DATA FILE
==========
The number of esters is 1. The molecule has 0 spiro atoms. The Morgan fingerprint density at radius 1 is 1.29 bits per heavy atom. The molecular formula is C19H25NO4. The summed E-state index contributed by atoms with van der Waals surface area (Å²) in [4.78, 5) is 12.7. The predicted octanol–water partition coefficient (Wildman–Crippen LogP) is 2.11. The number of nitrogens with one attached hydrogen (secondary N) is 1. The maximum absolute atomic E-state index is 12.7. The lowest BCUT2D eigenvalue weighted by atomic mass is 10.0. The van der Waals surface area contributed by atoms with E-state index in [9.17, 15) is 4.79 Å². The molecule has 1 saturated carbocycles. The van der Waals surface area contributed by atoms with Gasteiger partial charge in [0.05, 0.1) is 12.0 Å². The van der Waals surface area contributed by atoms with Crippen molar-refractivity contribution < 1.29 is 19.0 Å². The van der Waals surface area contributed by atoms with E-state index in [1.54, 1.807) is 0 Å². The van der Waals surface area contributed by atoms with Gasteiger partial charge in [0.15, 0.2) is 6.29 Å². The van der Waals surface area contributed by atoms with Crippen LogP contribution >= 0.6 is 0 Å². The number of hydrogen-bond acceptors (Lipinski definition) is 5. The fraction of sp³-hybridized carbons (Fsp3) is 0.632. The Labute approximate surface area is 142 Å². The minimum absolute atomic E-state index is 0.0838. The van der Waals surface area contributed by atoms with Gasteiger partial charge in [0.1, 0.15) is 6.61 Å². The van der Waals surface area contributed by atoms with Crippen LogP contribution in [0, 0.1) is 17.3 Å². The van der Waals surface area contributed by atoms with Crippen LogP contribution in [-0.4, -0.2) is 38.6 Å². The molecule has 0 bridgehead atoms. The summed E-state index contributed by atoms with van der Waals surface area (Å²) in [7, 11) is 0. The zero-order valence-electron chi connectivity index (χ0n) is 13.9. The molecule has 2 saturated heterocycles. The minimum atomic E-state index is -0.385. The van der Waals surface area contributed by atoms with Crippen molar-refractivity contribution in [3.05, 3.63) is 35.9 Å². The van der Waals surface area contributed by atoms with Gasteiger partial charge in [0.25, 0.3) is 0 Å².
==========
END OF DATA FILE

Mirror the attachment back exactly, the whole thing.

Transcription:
The number of esters is 1. The molecule has 0 spiro atoms. The Morgan fingerprint density at radius 1 is 1.29 bits per heavy atom. The molecular formula is C19H25NO4. The summed E-state index contributed by atoms with van der Waals surface area (Å²) in [4.78, 5) is 12.7. The predicted octanol–water partition coefficient (Wildman–Crippen LogP) is 2.11. The number of nitrogens with one attached hydrogen (secondary N) is 1. The maximum absolute atomic E-state index is 12.7. The lowest BCUT2D eigenvalue weighted by atomic mass is 10.0. The van der Waals surface area contributed by atoms with E-state index in [9.17, 15) is 4.79 Å². The molecule has 1 saturated carbocycles. The van der Waals surface area contributed by atoms with Gasteiger partial charge in [0.05, 0.1) is 12.0 Å². The van der Waals surface area contributed by atoms with Crippen molar-refractivity contribution < 1.29 is 19.0 Å². The van der Waals surface area contributed by atoms with E-state index in [1.54, 1.807) is 0 Å². The van der Waals surface area contributed by atoms with Gasteiger partial charge in [0.15, 0.2) is 6.29 Å². The van der Waals surface area contributed by atoms with Crippen LogP contribution >= 0.6 is 0 Å². The number of hydrogen-bond acceptors (Lipinski definition) is 5. The fraction of sp³-hybridized carbons (Fsp3) is 0.632. The Labute approximate surface area is 142 Å². The minimum absolute atomic E-state index is 0.0838. The van der Waals surface area contributed by atoms with Gasteiger partial charge in [0.1, 0.15) is 6.61 Å². The van der Waals surface area contributed by atoms with Crippen LogP contribution in [0, 0.1) is 17.3 Å². The van der Waals surface area contributed by atoms with Crippen LogP contribution in [-0.4, -0.2) is 38.6 Å². The molecule has 0 bridgehead atoms. The summed E-state index contributed by atoms with van der Waals surface area (Å²) in [7, 11) is 0. The zero-order valence-electron chi connectivity index (χ0n) is 13.9. The molecule has 2 saturated heterocycles. The minimum atomic E-state index is -0.385. The van der Waals surface area contributed by atoms with Crippen molar-refractivity contribution in [3.05, 3.63) is 35.9 Å². The van der Waals surface area contributed by atoms with Gasteiger partial charge in [0.25, 0.3) is 0 Å².